Dredging In Chautauqua Lake

This AnchorQEA vessel was used to collect sediment core samples for a dredging study on Chautauqua Lake in 2012 (photo source: Dredging Feasibility Report Chautauqua Lake, 2013).”

If you have been to meetings about the management of Chautauqua Lake’s plants or algae in the last 30 years, then you’ve likely heard someone proclaim the need to “dredge the lake” or “dredge the outlet.”

The Chautauqua Lake Outlet was dredged over 100 years ago for steamboat navigation. Canals leading to the lake have also been dredged. Streams produce deltas – sand and gravel bars where the current slows and where the stream drops its coarse sediment loads. Dredging navigation channels for marinas and boat access at creek mouths has happened routinely through the years on this lake. Municipalities have dredged the bars at the mouth of various streams. In a natural stream system, those sediment “crescents” act as dams and slow water upstream, causing it to flood its floodplain and drop debris and sediments upstream, with less going into the lake.

Many owners of creekfront properties want creek mouths dredged to reduce the incidence of flooding and property damage. Some with boats in creeks upstream want the mouths of the creeks dredged so they can motor in and out of the lake. Some delta deposits, such as at Dutch Hollow Creek, can extend so far into the lake that they can be navigational hazards to unaware night boaters. The removal of sediment crescents at creek mouths can have negative impacts though, such as allowing the stream to push sediments faster and further into the lake and accelerating bottom erosion in the stream, resulting in even more sediment and nutrients flowing into the lake. Dredging deltas can also remove important fish spawning and nesting habitat.

Presently, some people are suggesting dredging organic sediments on a scale large enough to try to reduce internal phosphorus loading to the lake, while others suggest dredging shallow vegetated areas such as Burtis Bay from 3-5 feet down to 11 feet or more to make it difficult for plants to grow to the surface and interfere with boating. In 2012, Chautauqua County hired Ecologic to undertake a dredging feasibility study for several creek mouths and Burtis Bay. The resulting 2013 Dredging Feasibility Report projected that it would cost roughly $3.97 million to dredge 7.4 acres of Burtis Bay down a depth of 2.5 feet , which is not deep enough to make that area free of plant growth. Due to the presence of arsenic in Burtis Bay sediments, it was determined at that time that sediments dredged from this bay would not be able to be used as land cover and, instead, would have to go to a secure landfill such as the Chautauqua County Landfill, with significantly higher cost. Estimates were also made for dredging 4 acres at Bemus Creek, 1 acre at Dutch Hollow Creek, 6.5 acres at Goose Creek, and 7.5 acres at Mud Creek. These estimates, plus the Burtis Bay estimate, totaled $8,977,000, with additional costs for purchasing land for staging and dewatering sediments and for special treatment of arsenic contaminated sediments, etc. The rough total figure came to nearly $10 million to dredge just over 26 acres. The report concluded that, “the dredging of nearshore areas of this lake is feasible, but costly.” It went on to say, “Dredging can help mitigate past sediment deposits, but effective control measures must be in place to reduce the rate of future sediment deposition.” This report can be found at the Chautauqua Lake and Watershed Management Alliance website at chautauqualakealliance.org.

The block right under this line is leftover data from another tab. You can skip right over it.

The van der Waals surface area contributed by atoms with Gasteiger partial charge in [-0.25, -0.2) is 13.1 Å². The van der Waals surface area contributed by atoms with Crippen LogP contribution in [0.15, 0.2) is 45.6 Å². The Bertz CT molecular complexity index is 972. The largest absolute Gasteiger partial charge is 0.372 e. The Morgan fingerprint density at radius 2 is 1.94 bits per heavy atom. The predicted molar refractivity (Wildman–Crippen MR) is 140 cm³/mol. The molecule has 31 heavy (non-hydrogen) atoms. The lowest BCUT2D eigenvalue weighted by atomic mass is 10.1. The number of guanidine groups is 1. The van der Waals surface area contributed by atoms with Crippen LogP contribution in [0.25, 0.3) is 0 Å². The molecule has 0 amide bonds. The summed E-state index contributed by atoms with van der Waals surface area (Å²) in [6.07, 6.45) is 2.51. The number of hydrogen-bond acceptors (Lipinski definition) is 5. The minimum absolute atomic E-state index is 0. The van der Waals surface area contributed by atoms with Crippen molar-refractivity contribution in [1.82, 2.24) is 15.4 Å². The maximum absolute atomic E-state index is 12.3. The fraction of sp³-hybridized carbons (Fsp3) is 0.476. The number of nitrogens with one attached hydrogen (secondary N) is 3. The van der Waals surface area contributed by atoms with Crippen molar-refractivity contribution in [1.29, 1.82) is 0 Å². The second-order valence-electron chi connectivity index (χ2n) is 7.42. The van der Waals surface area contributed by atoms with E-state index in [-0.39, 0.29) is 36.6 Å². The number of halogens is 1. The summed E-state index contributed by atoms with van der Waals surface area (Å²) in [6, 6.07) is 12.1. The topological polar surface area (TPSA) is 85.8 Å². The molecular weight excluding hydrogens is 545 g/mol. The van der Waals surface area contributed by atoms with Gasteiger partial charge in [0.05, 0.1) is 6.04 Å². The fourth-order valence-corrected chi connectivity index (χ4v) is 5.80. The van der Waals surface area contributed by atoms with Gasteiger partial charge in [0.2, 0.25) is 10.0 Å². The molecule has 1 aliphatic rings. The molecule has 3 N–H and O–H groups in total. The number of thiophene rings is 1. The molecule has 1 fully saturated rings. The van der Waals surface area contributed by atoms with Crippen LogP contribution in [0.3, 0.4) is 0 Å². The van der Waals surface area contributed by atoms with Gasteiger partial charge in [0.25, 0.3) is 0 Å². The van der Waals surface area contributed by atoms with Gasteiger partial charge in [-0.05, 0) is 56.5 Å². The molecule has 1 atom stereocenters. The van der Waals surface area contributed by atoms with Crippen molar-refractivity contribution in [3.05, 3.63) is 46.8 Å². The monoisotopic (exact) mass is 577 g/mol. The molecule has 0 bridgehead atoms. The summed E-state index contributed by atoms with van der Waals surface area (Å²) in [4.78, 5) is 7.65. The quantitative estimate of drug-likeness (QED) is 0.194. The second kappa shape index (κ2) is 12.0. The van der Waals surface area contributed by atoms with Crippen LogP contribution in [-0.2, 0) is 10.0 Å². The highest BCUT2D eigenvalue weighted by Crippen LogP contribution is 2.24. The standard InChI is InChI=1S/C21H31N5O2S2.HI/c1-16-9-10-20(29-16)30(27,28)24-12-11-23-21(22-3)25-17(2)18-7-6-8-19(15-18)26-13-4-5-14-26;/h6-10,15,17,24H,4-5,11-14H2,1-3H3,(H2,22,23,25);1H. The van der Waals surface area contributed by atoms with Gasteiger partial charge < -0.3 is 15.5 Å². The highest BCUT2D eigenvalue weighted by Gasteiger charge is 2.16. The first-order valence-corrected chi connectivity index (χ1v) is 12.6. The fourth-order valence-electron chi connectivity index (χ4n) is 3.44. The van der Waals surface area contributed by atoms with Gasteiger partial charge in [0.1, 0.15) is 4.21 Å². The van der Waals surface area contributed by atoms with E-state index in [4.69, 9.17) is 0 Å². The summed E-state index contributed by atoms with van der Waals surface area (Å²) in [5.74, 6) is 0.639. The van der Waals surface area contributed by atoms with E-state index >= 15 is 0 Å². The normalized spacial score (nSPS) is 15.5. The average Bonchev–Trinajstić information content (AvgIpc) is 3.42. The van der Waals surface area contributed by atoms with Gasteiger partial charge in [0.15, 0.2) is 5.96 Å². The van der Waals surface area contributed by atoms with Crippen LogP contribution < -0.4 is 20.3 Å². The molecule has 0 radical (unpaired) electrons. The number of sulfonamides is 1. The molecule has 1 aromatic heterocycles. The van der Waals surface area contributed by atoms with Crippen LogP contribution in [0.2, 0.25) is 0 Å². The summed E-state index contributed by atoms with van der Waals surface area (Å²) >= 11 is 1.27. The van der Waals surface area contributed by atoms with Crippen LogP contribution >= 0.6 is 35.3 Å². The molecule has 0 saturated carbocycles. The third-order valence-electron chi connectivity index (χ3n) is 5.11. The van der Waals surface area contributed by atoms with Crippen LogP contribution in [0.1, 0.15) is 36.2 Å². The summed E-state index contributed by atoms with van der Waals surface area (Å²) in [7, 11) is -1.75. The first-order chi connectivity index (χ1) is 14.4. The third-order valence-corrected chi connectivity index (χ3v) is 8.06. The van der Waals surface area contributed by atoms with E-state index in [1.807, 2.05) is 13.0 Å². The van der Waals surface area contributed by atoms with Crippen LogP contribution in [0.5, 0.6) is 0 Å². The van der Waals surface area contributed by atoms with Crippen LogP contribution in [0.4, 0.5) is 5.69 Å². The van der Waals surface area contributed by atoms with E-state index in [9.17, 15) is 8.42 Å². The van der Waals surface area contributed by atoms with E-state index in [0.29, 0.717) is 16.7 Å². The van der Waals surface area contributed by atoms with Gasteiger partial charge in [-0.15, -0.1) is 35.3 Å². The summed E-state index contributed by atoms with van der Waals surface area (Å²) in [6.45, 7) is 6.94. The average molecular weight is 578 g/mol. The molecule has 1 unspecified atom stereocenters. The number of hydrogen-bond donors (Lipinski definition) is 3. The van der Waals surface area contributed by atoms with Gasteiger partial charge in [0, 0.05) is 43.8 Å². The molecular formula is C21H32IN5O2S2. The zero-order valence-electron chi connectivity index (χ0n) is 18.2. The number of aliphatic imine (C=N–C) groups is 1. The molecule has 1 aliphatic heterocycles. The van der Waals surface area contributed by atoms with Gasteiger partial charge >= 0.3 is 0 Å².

In reviewing this report, one may conclude that small-scale channel maintenance dredging for marina access and creek mooring is likely to be economically feasible to continue, but large-scale, high volume dredging to increase depth to below the zone where light powers plant growth would seem to be very expensive and cost prohibitive. For now, the best we can do is take effective regulatory and voluntary actions to capture and infiltrate stormwater and to control erosion from the watershed, shoreline, and lake bottom.

Chautauqua Watershed Conservancy is a non-profit organization working to preserve and enhance the water quality, scenic beauty and ecological health of the lakes, streams, wetlands and watersheds of the Chautauqua region. For more information, visit chautauquawatershed.org and follow us on Facebook and Instagram.


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